herman ordered a vigorous pursuit in force of Hardee's beaten column.
Hardee was found well intrenched, near Lovejoy's, with his flanks covered by Walnut creek and Flint river — a strong position, which was thoroughly reconnoitered, but Sherman was in no hurry to attack it. Soon, flying rumors, then more trust-worthy accounts, imported that Hood had blown up whatever he could in Atlanta and decamped: Stewart's corps retreating on McDonough, while the militia were marched off eastward to Covington.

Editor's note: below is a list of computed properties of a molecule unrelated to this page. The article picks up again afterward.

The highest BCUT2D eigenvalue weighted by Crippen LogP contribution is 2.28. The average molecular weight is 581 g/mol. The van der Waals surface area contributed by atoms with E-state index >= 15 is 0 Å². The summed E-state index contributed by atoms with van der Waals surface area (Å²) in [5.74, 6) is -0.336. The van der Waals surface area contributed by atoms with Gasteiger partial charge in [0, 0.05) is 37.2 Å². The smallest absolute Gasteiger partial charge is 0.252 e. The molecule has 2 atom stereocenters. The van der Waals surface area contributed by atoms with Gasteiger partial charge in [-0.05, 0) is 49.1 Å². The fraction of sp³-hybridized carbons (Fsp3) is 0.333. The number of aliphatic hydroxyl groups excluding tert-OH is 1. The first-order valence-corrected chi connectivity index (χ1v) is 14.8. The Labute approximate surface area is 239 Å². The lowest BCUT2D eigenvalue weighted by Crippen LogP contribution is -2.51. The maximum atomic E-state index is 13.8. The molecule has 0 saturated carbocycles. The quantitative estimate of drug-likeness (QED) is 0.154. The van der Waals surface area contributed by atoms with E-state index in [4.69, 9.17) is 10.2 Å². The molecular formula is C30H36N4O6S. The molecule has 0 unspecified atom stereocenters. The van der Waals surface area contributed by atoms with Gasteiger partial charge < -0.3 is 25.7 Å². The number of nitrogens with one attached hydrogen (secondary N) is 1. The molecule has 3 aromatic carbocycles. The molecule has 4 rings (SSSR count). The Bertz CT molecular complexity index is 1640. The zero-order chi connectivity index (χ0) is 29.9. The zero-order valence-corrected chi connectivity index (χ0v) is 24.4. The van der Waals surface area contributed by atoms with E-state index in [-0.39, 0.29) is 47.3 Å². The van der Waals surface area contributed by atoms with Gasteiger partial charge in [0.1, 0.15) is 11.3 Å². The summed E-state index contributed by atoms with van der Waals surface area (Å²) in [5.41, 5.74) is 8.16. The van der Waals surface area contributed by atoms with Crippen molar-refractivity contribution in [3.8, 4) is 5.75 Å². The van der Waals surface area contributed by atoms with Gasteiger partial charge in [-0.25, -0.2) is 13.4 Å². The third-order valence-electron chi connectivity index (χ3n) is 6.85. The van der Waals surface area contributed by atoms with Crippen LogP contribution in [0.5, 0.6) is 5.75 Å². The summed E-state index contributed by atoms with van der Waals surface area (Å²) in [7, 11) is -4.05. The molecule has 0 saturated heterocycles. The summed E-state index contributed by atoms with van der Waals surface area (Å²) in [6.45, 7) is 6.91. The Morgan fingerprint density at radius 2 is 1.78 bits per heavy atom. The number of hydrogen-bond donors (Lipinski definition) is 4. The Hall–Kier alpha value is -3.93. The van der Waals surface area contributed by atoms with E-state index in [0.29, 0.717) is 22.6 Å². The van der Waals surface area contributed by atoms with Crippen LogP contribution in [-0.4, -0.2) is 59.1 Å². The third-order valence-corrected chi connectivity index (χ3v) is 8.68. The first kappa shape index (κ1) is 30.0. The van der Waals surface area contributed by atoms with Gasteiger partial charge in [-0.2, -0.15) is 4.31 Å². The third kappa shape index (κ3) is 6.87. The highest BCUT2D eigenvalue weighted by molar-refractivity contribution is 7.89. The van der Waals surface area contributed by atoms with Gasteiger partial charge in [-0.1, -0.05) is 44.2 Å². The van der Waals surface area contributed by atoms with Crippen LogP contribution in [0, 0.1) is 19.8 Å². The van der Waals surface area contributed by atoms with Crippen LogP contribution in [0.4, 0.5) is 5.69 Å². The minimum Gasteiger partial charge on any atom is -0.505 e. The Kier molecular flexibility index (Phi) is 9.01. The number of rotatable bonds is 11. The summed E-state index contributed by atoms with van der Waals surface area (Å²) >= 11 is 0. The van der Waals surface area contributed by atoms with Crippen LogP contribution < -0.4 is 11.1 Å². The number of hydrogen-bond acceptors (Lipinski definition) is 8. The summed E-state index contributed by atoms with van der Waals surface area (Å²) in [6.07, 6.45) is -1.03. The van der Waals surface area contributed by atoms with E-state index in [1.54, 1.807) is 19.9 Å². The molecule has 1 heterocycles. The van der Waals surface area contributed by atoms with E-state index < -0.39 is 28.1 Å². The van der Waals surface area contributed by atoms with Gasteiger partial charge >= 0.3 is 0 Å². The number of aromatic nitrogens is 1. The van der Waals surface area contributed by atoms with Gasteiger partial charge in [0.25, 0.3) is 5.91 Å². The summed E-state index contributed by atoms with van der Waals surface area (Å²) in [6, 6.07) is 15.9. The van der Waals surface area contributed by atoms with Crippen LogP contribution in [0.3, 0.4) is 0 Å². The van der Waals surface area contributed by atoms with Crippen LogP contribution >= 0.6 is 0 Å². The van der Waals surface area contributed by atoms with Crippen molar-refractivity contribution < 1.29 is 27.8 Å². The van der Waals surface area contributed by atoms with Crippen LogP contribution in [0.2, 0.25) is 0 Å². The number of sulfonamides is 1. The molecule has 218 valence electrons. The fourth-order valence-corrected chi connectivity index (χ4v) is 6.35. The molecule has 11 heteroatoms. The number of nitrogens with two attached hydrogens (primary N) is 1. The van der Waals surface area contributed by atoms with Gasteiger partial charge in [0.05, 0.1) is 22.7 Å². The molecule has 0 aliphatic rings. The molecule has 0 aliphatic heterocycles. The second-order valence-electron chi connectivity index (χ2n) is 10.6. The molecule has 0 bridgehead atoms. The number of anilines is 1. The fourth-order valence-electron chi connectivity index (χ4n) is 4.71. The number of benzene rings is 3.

The news was fully confirmed on the 4th by a courier from Slocum, who had entered the city unopposed on the morning after Hood's withdrawal.
Sherman thereupon returned
Sept. 5-7. to Atlanta, and, encamping his army on all sides, allowed it that season of rest which, under his able leadership, it had so nobly earned.
Atlanta had been cheaply won; for, not only was the position one of great importance, but the loss of munitions, guns, locomotives, cars, manufacturing machinery, &c.